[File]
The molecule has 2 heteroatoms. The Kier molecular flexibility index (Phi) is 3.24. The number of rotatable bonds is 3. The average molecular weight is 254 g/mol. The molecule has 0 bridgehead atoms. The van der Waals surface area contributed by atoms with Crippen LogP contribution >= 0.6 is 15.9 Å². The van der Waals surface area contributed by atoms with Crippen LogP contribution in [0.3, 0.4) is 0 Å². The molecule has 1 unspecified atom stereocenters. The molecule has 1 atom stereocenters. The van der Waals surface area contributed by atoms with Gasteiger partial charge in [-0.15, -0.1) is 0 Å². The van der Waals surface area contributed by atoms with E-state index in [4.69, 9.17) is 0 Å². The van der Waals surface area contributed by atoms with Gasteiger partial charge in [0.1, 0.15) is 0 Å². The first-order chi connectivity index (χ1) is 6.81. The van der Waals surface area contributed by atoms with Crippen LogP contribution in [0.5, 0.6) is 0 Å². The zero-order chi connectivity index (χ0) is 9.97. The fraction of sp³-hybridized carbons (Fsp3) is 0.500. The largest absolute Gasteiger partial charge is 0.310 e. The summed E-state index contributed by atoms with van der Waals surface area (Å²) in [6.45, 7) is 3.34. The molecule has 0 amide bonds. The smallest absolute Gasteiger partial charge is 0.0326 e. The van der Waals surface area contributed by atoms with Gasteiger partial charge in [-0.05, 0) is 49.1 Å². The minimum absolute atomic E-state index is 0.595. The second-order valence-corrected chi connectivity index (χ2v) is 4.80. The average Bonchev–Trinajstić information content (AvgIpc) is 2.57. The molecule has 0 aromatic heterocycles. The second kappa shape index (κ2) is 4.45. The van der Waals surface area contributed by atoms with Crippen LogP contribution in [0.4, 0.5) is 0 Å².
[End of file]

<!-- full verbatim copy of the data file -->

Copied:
The molecule has 2 heteroatoms. The Kier molecular flexibility index (Phi) is 3.24. The number of rotatable bonds is 3. The average molecular weight is 254 g/mol. The molecule has 0 bridgehead atoms. The van der Waals surface area contributed by atoms with Crippen LogP contribution >= 0.6 is 15.9 Å². The van der Waals surface area contributed by atoms with Crippen LogP contribution in [0.3, 0.4) is 0 Å². The molecule has 1 unspecified atom stereocenters. The molecule has 1 atom stereocenters. The van der Waals surface area contributed by atoms with Gasteiger partial charge in [-0.15, -0.1) is 0 Å². The van der Waals surface area contributed by atoms with E-state index in [4.69, 9.17) is 0 Å². The van der Waals surface area contributed by atoms with Gasteiger partial charge in [0.1, 0.15) is 0 Å². The first-order chi connectivity index (χ1) is 6.81. The van der Waals surface area contributed by atoms with Crippen LogP contribution in [0.5, 0.6) is 0 Å². The zero-order chi connectivity index (χ0) is 9.97. The fraction of sp³-hybridized carbons (Fsp3) is 0.500. The largest absolute Gasteiger partial charge is 0.310 e. The summed E-state index contributed by atoms with van der Waals surface area (Å²) in [6.45, 7) is 3.34. The molecule has 0 amide bonds. The smallest absolute Gasteiger partial charge is 0.0326 e. The van der Waals surface area contributed by atoms with Gasteiger partial charge in [-0.05, 0) is 49.1 Å². The minimum absolute atomic E-state index is 0.595. The second-order valence-corrected chi connectivity index (χ2v) is 4.80. The average Bonchev–Trinajstić information content (AvgIpc) is 2.57. The molecule has 0 aromatic heterocycles. The second kappa shape index (κ2) is 4.45. The van der Waals surface area contributed by atoms with Crippen LogP contribution in [0.4, 0.5) is 0 Å².